How does Art Speak to You?

In October, I attended the second meeting of the newly formed Westcoast Catholic Art Guild (also called Cor ad Cor).

One of the members, who I’ll call Margaret for this blog post, asked if I could give her a lift. It was only a five minute drive, and not out of the way, so I agreed. In the car, she mentioned that she was concerned that the Guild was taking a literature-centric approach (she’s an architect). I said that I didn’t that was the case. It was that the leaders of the guild specialized in literature, so when talking about the direction they wanted to take with the guild, they used literary references because that was their natural language.

Seeing as the Guild is made up of artists from all mediums, whether that be music, painting, literature, etc, it would be an all-inclusive Guild celebrating art in all its forms.

Plus, it was only the second meeting, give it some time.

This did get me thinking about art. And how the most beautiful of any kind of art form can move most people in one way or another, but some people are particularly moved by one medium, and others by different mediums.

For instance, I am more drawn to art that I can see, particularly paintings. I’m very much drawn to movement and color that’s in a lot of Renaissance art. Particularly faces. There’s something about seeing how an artist captures emotion whether it be the wailing of the the Virgin Mary at the site of Christ on the Cross.

I particularly like paintings that tell a story, or stories within the story. I think we all know the story of Christ’s crucifixion, but even so , the painter’s giving his own interpretation. There’s sadness in the two Marys faces, but there’s also a sense of hopefulness too. Also, why is the Virgin Mary illuminated while Mary Magedeline is darkened by the shadow Christ casts? I’m sure there’s some pHD art historian who can answer this perfectly, but where’s the adventure in that? Sometimes, it’s best to just have a relationship with the art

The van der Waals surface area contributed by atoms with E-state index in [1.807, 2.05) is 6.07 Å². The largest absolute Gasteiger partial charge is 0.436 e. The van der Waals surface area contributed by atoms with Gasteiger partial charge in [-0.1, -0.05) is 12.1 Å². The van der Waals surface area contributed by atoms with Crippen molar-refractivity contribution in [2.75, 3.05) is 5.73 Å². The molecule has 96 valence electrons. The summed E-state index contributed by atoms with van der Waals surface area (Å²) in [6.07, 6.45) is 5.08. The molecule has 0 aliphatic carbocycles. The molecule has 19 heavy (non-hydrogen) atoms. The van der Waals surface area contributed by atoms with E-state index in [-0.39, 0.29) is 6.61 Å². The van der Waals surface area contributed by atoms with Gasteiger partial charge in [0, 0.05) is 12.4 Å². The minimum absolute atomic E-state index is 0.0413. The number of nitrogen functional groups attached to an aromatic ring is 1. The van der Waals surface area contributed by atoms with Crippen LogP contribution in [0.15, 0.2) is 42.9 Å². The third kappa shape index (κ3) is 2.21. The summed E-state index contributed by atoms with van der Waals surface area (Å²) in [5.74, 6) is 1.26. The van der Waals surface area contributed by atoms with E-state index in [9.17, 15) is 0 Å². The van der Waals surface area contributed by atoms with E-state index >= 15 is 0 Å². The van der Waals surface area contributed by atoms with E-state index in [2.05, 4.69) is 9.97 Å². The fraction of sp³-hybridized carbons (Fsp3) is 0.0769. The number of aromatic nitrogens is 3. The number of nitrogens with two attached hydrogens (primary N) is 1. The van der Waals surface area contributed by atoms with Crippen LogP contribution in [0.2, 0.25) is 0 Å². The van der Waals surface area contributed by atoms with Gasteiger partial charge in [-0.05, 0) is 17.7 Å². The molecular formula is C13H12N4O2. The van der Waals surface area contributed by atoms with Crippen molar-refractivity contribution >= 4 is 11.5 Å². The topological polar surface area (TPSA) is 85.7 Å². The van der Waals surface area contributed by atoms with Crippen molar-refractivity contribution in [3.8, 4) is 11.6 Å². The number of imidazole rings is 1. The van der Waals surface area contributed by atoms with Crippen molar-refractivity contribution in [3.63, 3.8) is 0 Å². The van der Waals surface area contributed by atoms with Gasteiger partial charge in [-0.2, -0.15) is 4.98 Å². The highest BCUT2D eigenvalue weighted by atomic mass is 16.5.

Murillo Bartolme Esteban’s “Crucifixion”

Other people are elevated to a higher plane of existence through music. I’ll invite you to listen to Miserere mei below. It’s best experienced… well… live, but since we don’t currently have that luxury, I invite you to listen to the song with a meditative mindset.

You don’t need to understand it, but you can probably still hear and appreciate it’s beauty.

Oh alright. Here’s this too:

Come to think of it, there’s two different sets of joy to be taken from this short video. If you were only listening to it, you can appreciate the music as it’s meant to be, but you’d have to actually SEE the video to appreciate the humor, thus further adding to your joy.